Wednesday 8 May 2019

Local birding, but not as you know it ….

…. Jim. Well, James. Do any of my readers remember the Peanut Challenge at all? It was probably back in about 2012 that James A and I decided to have a competition to see whose local work patch was the worst. He worked at Tower Bridge, whilst I was at Canary Wharf. We contemplated a ‘lowest score wins’ format, but ultimately decided against it as too much lying and stupidity would be required. So, a traditional patch list competition, the prize being a symbolic packet of peanuts, reflective of the avian quality of the two patches. In the event is was a dead heat on 42 species each, and so the peanuts were duly shared out. Or maybe James didn’t in fact like peanuts and I ate them all? Regardless, given I can see 42 species in a 20 minute foray onto Wanstead Flats at almost any time of year, it did at least prove that inner city concrete habitats really are quite poor for birds.  This was several years ago, and if anything there is now more concrete in Canary Wharf than there used to be. There are a couple of posts here and here that describe it in a little more detail, but I think I created a separate blog for it that was subsequently deleted.

James H (a different James) is a fellow Wanstead patch birder. He and I are quite unusual for London birders in that we both have jobs and are unable to spend every minute of every day with bins around our necks. The three day weekend we have just had was very much appreciated but was not kind to us on the birding front. Back at our respective desks on Tuesday morning, we were appalled to see a flurry of messages from our Wanstead Flats birding colleagues, who not bound by the constraints of employment were having a whale of time. Multiple Whinchats in the brooms, Swallows moving through, singing Warblers – all of this we had to ‘enjoy’ vicariously. In response James sent a photo of the patch of concrete he can see from his window. As we all know, somebody else’s misfortune always improves another person’s outlook on life, and stuck in exactly the same boat I was highly cheered by this and so sent my own lovely concrete-dominated view. If I am honest I think my view is a lot better, but the bottom line is that neither of us see many birds in Canary Wharf. Firstly we are both supposed to be here working and not staring out of the window, and secondly it is absolutely awful. So awful in fact that I have not bothered birding Canary Wharf since the original Peanut Challenge, there is just no point. 

So naturally I immediately suggested that we attempt a new Peanut Challenge. To say he bit my arm off is not much of an understatement. Even in a place like this the competitive fire burns strong. Or maybe that is precisely because it is a place like this? Anyway, he even beat me in creating a spreadsheet and that takes some doing! Neither am I reluctant of course, and so for the first time in years I found myself back at xxxxxxxxxxxxx (location redacted, this is a serious  competition) eking out a Blue Tit, a Great Tit and a Dunnock, and I took a slightly circuitous route to the tube in the evening to snaffle a suppressed House Sparrow colony. At the time of writing the score is 23-17 in case you were wondering, with probably the current best bird being a Goldfinch. I did have binoculars though…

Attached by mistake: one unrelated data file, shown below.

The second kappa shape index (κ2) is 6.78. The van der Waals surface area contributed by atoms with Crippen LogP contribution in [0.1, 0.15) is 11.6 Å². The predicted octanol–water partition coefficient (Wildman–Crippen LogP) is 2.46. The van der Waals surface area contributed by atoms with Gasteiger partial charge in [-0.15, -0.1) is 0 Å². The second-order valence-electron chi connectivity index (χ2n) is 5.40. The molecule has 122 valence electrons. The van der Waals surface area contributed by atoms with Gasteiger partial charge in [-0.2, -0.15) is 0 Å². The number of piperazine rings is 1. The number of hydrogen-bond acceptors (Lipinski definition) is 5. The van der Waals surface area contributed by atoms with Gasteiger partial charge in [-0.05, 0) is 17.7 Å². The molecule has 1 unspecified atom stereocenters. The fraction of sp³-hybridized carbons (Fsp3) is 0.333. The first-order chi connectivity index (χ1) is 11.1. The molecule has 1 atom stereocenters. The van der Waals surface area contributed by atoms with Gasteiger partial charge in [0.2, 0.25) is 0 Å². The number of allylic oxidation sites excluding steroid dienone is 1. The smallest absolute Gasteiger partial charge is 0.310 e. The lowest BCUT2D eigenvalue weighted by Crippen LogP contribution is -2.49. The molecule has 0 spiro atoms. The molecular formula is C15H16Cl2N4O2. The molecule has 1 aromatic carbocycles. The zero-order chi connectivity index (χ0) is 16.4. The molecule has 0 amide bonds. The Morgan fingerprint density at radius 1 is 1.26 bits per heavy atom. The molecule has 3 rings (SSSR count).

Every species must be proven beyond doubt

But that isn’t why I’m writing this. I’m writing this because this dumb competition got me out in the field and really enjoying proper birding. I listened, I looked for movement, and do you know what? Even in the urban wastelands there are birds. On my lunch time foray I noted an occupied Great Tit nest box which I never knew was there. I observed a Pied Wagtail feeding two young on a rare patch of real grass. Later on I found five Grey Wagtails in the space of 20 minutes, including two more youngsters being fed by an attentive parent. There were Canada Geese with Goslings, young families of Coot, in short it was great. Well, let me qualify that. I was not sat at my desk. Instead I was out and about and there were birds – unexpected and successfully breeding birds – right where I work.  Alongside the Goldfinch, Grey Wagtail was perhaps the biggest surprise. This is a species I struggle with in Wanstead, indeed my 2019 year list is still missing it. Here however, in an environment that you would have to say is inferior in almost every way, I saw five in short order, including young birds.

Of course yesterday was the easy and exciting day – the January 1st equivalent of the traditional year list competition. From here on in it will get progressively harder and far far less interesting. For now though, there is a Robin to try and find!


  1. Now this is more like it. Proper patch watching, none of your bird rich Wanstead Flats (last year's fire notwithstanding, but good to hear that there remain brooms for the whinchats et al.) or your weekends in Singapore. As a City worker who spends about 60 hours a week in the office (although we are spoiled with bits of green here and there and Black Redstarts most years and apparently a Blyth's Reed Warbler yesterday) this post resonates more than most! Matt

  2. I used to have a view over water, which helped to up the Grebe and Gull variety in the list from my desk - but I've never quite dared to bring my bins into the Wharf.